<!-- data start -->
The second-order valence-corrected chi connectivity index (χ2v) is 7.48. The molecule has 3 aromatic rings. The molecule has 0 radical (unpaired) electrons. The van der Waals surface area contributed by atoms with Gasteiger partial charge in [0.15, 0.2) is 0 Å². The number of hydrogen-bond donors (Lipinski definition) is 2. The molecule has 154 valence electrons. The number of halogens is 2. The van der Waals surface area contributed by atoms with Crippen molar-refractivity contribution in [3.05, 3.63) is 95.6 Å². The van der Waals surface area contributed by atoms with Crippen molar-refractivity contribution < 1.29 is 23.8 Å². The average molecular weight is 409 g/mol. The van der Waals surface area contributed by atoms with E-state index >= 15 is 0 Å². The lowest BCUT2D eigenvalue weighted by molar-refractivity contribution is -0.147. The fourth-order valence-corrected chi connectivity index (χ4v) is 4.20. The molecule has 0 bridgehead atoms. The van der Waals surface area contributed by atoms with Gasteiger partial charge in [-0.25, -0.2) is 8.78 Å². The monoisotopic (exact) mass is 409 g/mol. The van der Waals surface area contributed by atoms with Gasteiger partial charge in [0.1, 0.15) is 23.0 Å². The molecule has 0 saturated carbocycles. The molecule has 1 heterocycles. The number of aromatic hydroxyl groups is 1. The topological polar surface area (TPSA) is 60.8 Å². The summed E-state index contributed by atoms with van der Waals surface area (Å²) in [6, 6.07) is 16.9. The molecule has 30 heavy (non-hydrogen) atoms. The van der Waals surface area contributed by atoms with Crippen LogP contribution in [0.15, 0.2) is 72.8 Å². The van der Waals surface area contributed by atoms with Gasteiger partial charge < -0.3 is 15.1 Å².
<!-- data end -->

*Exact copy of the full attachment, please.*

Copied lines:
The second-order valence-corrected chi connectivity index (χ2v) is 7.48. The molecule has 3 aromatic rings. The molecule has 0 radical (unpaired) electrons. The van der Waals surface area contributed by atoms with Gasteiger partial charge in [0.15, 0.2) is 0 Å². The number of hydrogen-bond donors (Lipinski definition) is 2. The molecule has 154 valence electrons. The number of halogens is 2. The van der Waals surface area contributed by atoms with Crippen molar-refractivity contribution in [3.05, 3.63) is 95.6 Å². The van der Waals surface area contributed by atoms with Crippen molar-refractivity contribution < 1.29 is 23.8 Å². The average molecular weight is 409 g/mol. The van der Waals surface area contributed by atoms with E-state index >= 15 is 0 Å². The lowest BCUT2D eigenvalue weighted by molar-refractivity contribution is -0.147. The fourth-order valence-corrected chi connectivity index (χ4v) is 4.20. The molecule has 0 bridgehead atoms. The van der Waals surface area contributed by atoms with Gasteiger partial charge in [-0.25, -0.2) is 8.78 Å². The monoisotopic (exact) mass is 409 g/mol. The van der Waals surface area contributed by atoms with Gasteiger partial charge in [0.1, 0.15) is 23.0 Å². The molecule has 0 saturated carbocycles. The molecule has 1 heterocycles. The number of aromatic hydroxyl groups is 1. The topological polar surface area (TPSA) is 60.8 Å². The summed E-state index contributed by atoms with van der Waals surface area (Å²) in [6, 6.07) is 16.9. The molecule has 30 heavy (non-hydrogen) atoms. The van der Waals surface area contributed by atoms with Crippen LogP contribution in [0.15, 0.2) is 72.8 Å². The van der Waals surface area contributed by atoms with Gasteiger partial charge < -0.3 is 15.1 Å².